It’s been a busy year for the loyalty division of IHG Hotels. To start, they changed the name of the program from IHG Rewards Club to IHG One Rewards. With the new name came a refresh, adding perks for top-level members. The promise of better availability for room upgrades, including suite upgrades and free breakfast, brings IHG One Rewards in line with other major loyalty programs.
IHG One Rewards also added “Milestone Rewards.” Starting at 20 nights and every additional 10 nights, members receive their choice of a reward that includes bonus points, confirmable suite upgrades and food/beverage credits.
At the time of the announcement, the buzz was mostly positive. However, it wasn’t until June that most of the changes were put into place, and even now, some of the Milestone Rewards still aren’t online. The shine has started to fade and there’s more complaining than complimenting the new program.
Then came the first of the IHG “Mistake” award sales. Seemingly from nowhere, many IHG hotels were pricing at unbelievably low rates, sometimes up to 50% less than usual. Many people were sure it was a programming glitch and IHG would cancel the reservations in a few days. While the award prices eventually went back to normal, the reservations stuck.
Only a week later, the sale returned, with prices even lower than before. Those who skipped the first sale jumped on these discounts of up to 50%. Even people with existing reservations could rebook with the lower award rates.
Most of us were shaking our heads, trying to figure out what IHG was doing. The reduced prices obviously weren’t a mistake and the company never mentioned anything about the award price reductions. Did they see that sales for next year were slowing down?
Then came the weekend.
IHG’s website priced every hotel in its worldwide portfolio at 16,000 points. The catch was that the rate was only for a single night – August 5, 2023.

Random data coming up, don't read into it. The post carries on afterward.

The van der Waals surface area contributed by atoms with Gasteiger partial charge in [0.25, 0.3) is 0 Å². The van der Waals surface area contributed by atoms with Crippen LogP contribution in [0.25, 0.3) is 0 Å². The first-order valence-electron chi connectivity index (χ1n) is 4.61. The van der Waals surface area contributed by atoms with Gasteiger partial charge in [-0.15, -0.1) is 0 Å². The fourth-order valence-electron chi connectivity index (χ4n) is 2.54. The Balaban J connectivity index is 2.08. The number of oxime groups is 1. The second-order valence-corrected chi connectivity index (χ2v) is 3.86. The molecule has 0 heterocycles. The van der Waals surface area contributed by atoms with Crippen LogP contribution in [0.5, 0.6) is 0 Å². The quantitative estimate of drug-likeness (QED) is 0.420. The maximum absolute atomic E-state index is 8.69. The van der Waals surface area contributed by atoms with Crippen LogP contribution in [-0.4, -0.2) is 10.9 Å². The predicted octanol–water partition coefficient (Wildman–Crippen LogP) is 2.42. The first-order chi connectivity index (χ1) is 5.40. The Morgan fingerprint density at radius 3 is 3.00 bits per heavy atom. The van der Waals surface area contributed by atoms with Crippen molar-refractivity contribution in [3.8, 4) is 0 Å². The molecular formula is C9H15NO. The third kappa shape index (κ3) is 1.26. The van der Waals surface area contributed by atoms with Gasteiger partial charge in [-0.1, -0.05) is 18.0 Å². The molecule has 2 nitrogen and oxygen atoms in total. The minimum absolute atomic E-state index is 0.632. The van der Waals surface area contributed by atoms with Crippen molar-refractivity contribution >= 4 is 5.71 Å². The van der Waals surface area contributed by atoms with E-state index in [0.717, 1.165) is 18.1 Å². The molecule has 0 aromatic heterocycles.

That’s a very specific sale and it leads me to believe all of these “mistakes” weren’t an accident. They targeted a particular audience and the discounts did what the company wanted.
The first flash sale got the news out to those that follow mistake fare sales. They were able to make some amazing bookings and before the information went mainstream, the deal was over. We all had a week to wait for confirmation if the prices were real or would the bookings would get canceled blaming a computer error.
Then came the second sale. People were more ready and willing to book, knowing the last time wasn’t a fluke. Many more were able to take advantage of this sale before it was pulled.
Finally, the 16,000-point sale, which is so specific that only the most fervent points person would create an entire trip around a single-night stay that is almost a year away.
These sales got people talking about IHG One Rewards in a positive light again. Instead of griping about how an upgrade to a club-level room doesn’t include lounge access, people are bragging about booking Intercontinental and Kimpton hotels for 16K points.
I don’t know how long the good will will last but I’ll admit that at least it appears that IHG is trying to improve its loyalty program for those who use it the most.
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